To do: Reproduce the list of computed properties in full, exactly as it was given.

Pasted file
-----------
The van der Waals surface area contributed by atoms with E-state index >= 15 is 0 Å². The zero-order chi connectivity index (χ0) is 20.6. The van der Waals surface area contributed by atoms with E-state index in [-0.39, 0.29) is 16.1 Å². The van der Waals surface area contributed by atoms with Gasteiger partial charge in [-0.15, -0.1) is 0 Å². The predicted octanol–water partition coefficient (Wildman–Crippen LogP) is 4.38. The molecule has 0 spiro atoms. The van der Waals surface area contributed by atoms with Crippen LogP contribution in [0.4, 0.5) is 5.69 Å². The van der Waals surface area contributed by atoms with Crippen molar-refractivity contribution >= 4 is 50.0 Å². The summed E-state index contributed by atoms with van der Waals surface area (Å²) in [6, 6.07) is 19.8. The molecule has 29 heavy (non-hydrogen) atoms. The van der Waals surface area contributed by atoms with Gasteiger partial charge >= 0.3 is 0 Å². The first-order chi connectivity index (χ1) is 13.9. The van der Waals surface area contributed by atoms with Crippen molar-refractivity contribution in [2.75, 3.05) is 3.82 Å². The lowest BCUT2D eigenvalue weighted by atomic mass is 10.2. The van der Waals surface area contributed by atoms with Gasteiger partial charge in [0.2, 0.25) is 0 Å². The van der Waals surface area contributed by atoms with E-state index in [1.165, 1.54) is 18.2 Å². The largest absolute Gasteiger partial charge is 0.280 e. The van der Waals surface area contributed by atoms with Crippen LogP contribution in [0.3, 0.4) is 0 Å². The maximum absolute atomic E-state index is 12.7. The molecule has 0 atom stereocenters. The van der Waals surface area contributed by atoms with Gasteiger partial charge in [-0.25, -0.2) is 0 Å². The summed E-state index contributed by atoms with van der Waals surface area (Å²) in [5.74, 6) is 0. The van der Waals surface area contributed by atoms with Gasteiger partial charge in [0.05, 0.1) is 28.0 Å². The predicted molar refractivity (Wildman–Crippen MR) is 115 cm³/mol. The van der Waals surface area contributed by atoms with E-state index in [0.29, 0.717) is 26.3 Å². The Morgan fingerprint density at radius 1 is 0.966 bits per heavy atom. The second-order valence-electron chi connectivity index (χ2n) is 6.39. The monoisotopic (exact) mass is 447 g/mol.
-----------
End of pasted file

The van der Waals surface area contributed by atoms with E-state index >= 15 is 0 Å². The zero-order chi connectivity index (χ0) is 20.6. The van der Waals surface area contributed by atoms with E-state index in [-0.39, 0.29) is 16.1 Å². The van der Waals surface area contributed by atoms with Gasteiger partial charge in [-0.15, -0.1) is 0 Å². The predicted octanol–water partition coefficient (Wildman–Crippen LogP) is 4.38. The molecule has 0 spiro atoms. The van der Waals surface area contributed by atoms with Crippen LogP contribution in [0.4, 0.5) is 5.69 Å². The van der Waals surface area contributed by atoms with Crippen molar-refractivity contribution >= 4 is 50.0 Å². The summed E-state index contributed by atoms with van der Waals surface area (Å²) in [6, 6.07) is 19.8. The molecule has 29 heavy (non-hydrogen) atoms. The van der Waals surface area contributed by atoms with Gasteiger partial charge >= 0.3 is 0 Å². The first-order chi connectivity index (χ1) is 13.9. The van der Waals surface area contributed by atoms with Crippen molar-refractivity contribution in [2.75, 3.05) is 3.82 Å². The lowest BCUT2D eigenvalue weighted by atomic mass is 10.2. The van der Waals surface area contributed by atoms with Gasteiger partial charge in [0.2, 0.25) is 0 Å². The van der Waals surface area contributed by atoms with E-state index in [1.165, 1.54) is 18.2 Å². The largest absolute Gasteiger partial charge is 0.280 e. The van der Waals surface area contributed by atoms with Crippen LogP contribution in [0.3, 0.4) is 0 Å². The maximum absolute atomic E-state index is 12.7. The molecule has 0 atom stereocenters. The van der Waals surface area contributed by atoms with Gasteiger partial charge in [-0.25, -0.2) is 0 Å². The summed E-state index contributed by atoms with van der Waals surface area (Å²) in [5.74, 6) is 0. The van der Waals surface area contributed by atoms with Gasteiger partial charge in [0.05, 0.1) is 28.0 Å². The predicted molar refractivity (Wildman–Crippen MR) is 115 cm³/mol. The van der Waals surface area contributed by atoms with E-state index in [0.29, 0.717) is 26.3 Å². The Morgan fingerprint density at radius 1 is 0.966 bits per heavy atom. The second-order valence-electron chi connectivity index (χ2n) is 6.39. The monoisotopic (exact) mass is 447 g/mol.